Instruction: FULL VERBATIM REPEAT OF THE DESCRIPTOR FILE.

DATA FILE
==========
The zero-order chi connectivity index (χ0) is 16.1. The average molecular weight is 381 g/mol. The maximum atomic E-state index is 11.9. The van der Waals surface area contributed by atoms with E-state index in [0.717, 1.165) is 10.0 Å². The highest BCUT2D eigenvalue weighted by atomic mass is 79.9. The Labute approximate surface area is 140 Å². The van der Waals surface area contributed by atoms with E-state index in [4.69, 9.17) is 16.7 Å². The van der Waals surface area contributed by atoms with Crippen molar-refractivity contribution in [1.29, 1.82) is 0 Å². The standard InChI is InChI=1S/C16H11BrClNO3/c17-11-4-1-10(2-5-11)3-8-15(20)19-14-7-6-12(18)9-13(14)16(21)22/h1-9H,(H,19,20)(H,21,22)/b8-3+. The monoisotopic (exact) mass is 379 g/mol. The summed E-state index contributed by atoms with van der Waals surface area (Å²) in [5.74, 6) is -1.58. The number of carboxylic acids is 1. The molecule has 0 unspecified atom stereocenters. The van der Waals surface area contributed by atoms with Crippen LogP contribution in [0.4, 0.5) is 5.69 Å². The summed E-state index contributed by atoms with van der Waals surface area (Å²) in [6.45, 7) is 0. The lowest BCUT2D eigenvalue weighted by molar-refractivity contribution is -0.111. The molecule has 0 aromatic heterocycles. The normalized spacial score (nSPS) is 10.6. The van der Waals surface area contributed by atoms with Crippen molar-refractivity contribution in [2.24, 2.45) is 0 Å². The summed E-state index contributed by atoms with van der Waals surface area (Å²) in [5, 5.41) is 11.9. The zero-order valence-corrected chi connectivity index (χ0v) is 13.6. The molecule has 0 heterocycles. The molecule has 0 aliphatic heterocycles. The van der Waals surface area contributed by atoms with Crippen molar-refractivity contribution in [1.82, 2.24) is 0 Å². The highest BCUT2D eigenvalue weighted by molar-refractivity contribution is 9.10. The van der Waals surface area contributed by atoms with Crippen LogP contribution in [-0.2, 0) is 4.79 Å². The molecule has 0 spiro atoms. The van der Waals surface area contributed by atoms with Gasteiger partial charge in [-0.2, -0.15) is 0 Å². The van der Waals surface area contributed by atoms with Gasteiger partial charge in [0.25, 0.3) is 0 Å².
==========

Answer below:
The zero-order chi connectivity index (χ0) is 16.1. The average molecular weight is 381 g/mol. The maximum atomic E-state index is 11.9. The van der Waals surface area contributed by atoms with E-state index in [0.717, 1.165) is 10.0 Å². The highest BCUT2D eigenvalue weighted by atomic mass is 79.9. The Labute approximate surface area is 140 Å². The van der Waals surface area contributed by atoms with E-state index in [4.69, 9.17) is 16.7 Å². The van der Waals surface area contributed by atoms with Crippen molar-refractivity contribution in [1.29, 1.82) is 0 Å². The standard InChI is InChI=1S/C16H11BrClNO3/c17-11-4-1-10(2-5-11)3-8-15(20)19-14-7-6-12(18)9-13(14)16(21)22/h1-9H,(H,19,20)(H,21,22)/b8-3+. The monoisotopic (exact) mass is 379 g/mol. The summed E-state index contributed by atoms with van der Waals surface area (Å²) in [5.74, 6) is -1.58. The number of carboxylic acids is 1. The molecule has 0 unspecified atom stereocenters. The van der Waals surface area contributed by atoms with Crippen LogP contribution in [0.4, 0.5) is 5.69 Å². The summed E-state index contributed by atoms with van der Waals surface area (Å²) in [6.45, 7) is 0. The lowest BCUT2D eigenvalue weighted by molar-refractivity contribution is -0.111. The molecule has 0 aromatic heterocycles. The normalized spacial score (nSPS) is 10.6. The van der Waals surface area contributed by atoms with Crippen molar-refractivity contribution in [2.24, 2.45) is 0 Å². The summed E-state index contributed by atoms with van der Waals surface area (Å²) in [5, 5.41) is 11.9. The zero-order valence-corrected chi connectivity index (χ0v) is 13.6. The molecule has 0 heterocycles. The molecule has 0 aliphatic heterocycles. The van der Waals surface area contributed by atoms with Crippen molar-refractivity contribution in [1.82, 2.24) is 0 Å². The highest BCUT2D eigenvalue weighted by molar-refractivity contribution is 9.10. The van der Waals surface area contributed by atoms with Crippen LogP contribution in [-0.2, 0) is 4.79 Å². The molecule has 0 spiro atoms. The van der Waals surface area contributed by atoms with Gasteiger partial charge in [-0.2, -0.15) is 0 Å². The van der Waals surface area contributed by atoms with Gasteiger partial charge in [0.25, 0.3) is 0 Å².